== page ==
Valerie Muzzolini Gordon, Principal Harpist of the Seattle Symphony and Seattle Opera, delivered sublime performances of concertos by Gabriel Pierné and Claude Debussy with the Vancouver Symphony on Saturday afternoon (November 5) at Skyview Concert Hall. Her playing highlighted an all-French program that featured Debussy’s “Nocturnes” with the women of the Vancouver USA Singers and the Suite No. 2 from Maurice Ravel’s ballet “Daphnis and Chloé.” All of the works were led by the orchestra’s Music Director, Salvador Brotons.
Muzzolini Gordon’s interpretation of Pierné’s “Concert Piece for Harp and Orchestra” was a pure delight. Her impeccable playing elicited lovely melodies and a lush, translucent quality that was heavenly. The brief cadenzas and the softest sections of the piece added to the enchantment. The simultaneous video projection of her hands onto the large screens on either side of the stage combined marvelously with the beautiful music to entrance the audience. No one coughed while she played.
After intermission, Muzzolini Gordon delivered a magical performance of Debussy’s “Sacred and Profane Dances.” The radiant chords of the sacred portion of the music evoked a divine timelessness. The profane or secular portion had the feathery lightness of a waltz. Superb accompaniment by the orchestral strings allowed Muzzolini Gordon to bring out many dynamic nuances, which made the music immensely enjoyable. Again, the listeners were totally mesmerized by her facile technique, and she drew sustained, enthusiastic applause after the piece ended.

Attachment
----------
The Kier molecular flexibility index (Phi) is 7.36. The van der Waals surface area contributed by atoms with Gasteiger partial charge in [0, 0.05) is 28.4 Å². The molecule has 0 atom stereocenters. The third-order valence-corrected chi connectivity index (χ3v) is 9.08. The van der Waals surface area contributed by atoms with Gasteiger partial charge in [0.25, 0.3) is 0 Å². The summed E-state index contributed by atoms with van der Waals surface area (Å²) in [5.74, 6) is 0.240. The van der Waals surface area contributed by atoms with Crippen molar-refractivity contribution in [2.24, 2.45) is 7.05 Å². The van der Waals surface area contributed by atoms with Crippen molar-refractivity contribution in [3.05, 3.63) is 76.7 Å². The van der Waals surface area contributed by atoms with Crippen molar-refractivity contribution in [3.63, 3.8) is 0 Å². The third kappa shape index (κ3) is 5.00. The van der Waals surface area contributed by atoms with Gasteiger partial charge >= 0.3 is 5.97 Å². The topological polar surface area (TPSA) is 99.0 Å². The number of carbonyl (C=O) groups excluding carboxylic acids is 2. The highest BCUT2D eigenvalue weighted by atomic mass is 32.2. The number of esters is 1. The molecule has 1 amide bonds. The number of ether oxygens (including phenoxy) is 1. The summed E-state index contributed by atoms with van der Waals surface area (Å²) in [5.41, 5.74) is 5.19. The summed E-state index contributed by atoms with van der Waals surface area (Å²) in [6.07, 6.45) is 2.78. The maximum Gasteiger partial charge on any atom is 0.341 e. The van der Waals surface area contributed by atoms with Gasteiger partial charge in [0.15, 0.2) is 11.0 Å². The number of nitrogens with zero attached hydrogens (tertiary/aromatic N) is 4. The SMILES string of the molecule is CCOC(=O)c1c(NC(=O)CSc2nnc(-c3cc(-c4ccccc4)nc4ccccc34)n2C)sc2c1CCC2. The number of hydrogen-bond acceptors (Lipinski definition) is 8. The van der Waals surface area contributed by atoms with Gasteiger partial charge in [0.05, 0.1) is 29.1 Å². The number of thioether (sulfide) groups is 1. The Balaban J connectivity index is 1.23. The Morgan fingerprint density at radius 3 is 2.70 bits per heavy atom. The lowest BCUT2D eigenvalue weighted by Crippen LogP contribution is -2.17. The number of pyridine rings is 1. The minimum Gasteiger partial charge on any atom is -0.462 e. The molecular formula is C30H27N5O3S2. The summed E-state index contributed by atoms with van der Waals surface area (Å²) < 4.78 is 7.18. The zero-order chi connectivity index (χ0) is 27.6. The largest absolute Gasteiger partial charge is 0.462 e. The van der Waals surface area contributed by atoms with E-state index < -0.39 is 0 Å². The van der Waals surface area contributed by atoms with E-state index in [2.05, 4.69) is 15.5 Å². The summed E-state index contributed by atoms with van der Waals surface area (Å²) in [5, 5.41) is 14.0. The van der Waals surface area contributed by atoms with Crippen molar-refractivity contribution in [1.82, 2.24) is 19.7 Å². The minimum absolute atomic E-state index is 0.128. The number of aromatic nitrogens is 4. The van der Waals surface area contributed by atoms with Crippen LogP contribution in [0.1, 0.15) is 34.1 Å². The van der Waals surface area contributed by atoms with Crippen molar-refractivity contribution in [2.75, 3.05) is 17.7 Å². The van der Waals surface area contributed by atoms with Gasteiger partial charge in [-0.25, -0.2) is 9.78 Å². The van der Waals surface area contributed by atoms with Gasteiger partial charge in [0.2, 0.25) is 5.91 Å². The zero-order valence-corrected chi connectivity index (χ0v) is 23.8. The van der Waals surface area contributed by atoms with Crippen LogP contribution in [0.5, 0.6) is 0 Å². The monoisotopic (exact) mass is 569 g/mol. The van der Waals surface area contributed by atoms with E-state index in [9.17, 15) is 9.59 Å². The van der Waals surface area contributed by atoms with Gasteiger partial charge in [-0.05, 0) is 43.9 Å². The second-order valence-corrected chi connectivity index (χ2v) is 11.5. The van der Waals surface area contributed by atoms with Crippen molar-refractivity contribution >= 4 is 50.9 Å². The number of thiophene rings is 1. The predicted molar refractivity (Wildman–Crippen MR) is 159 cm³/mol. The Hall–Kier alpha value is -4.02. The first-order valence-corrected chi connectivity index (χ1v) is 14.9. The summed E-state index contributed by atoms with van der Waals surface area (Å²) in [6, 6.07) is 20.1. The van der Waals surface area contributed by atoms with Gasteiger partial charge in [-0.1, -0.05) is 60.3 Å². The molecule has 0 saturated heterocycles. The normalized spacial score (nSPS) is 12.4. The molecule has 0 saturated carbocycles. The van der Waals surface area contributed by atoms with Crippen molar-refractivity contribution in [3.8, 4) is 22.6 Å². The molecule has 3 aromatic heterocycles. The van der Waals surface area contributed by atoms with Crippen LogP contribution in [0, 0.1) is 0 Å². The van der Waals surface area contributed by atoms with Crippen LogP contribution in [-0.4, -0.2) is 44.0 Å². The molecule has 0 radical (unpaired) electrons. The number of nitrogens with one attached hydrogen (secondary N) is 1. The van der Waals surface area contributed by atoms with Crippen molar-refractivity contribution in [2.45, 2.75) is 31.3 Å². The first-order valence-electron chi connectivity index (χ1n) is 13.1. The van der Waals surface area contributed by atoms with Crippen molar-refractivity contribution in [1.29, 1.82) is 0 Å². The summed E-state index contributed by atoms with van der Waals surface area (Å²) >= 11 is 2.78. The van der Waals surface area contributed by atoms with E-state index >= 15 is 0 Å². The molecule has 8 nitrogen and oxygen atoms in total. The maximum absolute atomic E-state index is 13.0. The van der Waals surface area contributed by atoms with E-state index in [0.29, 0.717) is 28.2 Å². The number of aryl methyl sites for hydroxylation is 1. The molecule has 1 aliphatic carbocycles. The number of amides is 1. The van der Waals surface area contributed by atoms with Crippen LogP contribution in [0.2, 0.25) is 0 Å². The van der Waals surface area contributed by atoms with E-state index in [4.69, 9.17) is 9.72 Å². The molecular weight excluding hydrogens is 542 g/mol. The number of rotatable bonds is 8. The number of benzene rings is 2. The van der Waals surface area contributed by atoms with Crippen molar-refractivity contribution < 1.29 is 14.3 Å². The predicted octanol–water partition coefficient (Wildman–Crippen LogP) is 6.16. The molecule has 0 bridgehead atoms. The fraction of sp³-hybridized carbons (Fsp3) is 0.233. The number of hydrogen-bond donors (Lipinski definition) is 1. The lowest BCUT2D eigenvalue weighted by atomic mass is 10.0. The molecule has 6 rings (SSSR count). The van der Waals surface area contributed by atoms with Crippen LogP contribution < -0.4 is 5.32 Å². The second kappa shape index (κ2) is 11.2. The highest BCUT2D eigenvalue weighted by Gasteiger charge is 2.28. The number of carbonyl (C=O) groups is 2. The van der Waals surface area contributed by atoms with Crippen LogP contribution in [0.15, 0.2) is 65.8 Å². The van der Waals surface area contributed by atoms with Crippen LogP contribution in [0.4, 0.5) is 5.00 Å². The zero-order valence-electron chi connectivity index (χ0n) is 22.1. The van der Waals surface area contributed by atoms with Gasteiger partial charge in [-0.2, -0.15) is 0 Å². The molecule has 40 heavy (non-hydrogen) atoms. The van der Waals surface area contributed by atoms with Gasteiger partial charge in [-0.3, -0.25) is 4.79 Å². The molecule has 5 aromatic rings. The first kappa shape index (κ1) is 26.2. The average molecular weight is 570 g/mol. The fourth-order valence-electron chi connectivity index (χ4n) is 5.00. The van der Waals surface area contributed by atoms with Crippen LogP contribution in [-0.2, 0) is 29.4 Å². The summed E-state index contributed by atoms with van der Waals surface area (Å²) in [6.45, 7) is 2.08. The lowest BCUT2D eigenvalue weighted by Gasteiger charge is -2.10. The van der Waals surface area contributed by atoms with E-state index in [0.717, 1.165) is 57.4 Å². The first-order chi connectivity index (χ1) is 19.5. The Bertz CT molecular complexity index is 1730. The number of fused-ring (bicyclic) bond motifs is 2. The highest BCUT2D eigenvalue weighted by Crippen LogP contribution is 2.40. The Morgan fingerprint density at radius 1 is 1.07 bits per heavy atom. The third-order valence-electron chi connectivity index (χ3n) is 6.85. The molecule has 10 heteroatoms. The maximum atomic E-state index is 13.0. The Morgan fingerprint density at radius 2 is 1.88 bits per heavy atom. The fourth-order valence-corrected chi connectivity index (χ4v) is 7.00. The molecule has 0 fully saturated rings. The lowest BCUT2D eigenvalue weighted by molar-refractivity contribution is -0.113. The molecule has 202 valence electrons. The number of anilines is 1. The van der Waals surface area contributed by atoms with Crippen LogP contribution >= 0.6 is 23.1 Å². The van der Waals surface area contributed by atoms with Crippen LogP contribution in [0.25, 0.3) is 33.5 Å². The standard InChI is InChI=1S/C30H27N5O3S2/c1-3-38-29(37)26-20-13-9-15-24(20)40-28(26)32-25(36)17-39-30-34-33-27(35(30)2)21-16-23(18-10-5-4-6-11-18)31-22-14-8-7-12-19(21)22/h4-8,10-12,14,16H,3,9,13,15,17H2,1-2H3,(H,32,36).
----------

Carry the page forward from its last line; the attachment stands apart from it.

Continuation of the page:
In the orchestra’s performance of the Second Suite from Ravel’s “Daphnis and Chloé,” it was easy to imagine the rising of the sun over a pastoral landscape. The fluttering flutes created babbling brooks and birds flying about. The orchestra suggested the outline of a story that depicted the love between the young shepherd Daphnis and the beautiful shepherdess Chloé. The wildness of the general dance that celebrates their love went a bit awry with the oboes, but it did get off the ground and the orchestra succeeded in generating an enchanting swirl.
Brotons rearranged the program order, starting the concert with Debussy’s “Nocturnes,” an atmospheric piece with contrasting orchestral colors. In the first movement, “Clouds,” the orchestra created impressions of light and dark shadows that slowly changed. Mysterious rising tones from the English horn, and the expert playing of Principal Flutist Rachel Rencher helped to evoke the changing sky. The second movement, “Festivals,” was peppered with perky woodwinds and a brash brass section. The third, “Sirens” meshed the wafting sonorities of the women of the Vancouver USA Singers with the sounds that ebbed and flowed from the orchestra. Some slippage in the intonation of the violins and cellos in the first movement interfered with the sonic texture, but the spirit of the music still managed to shine.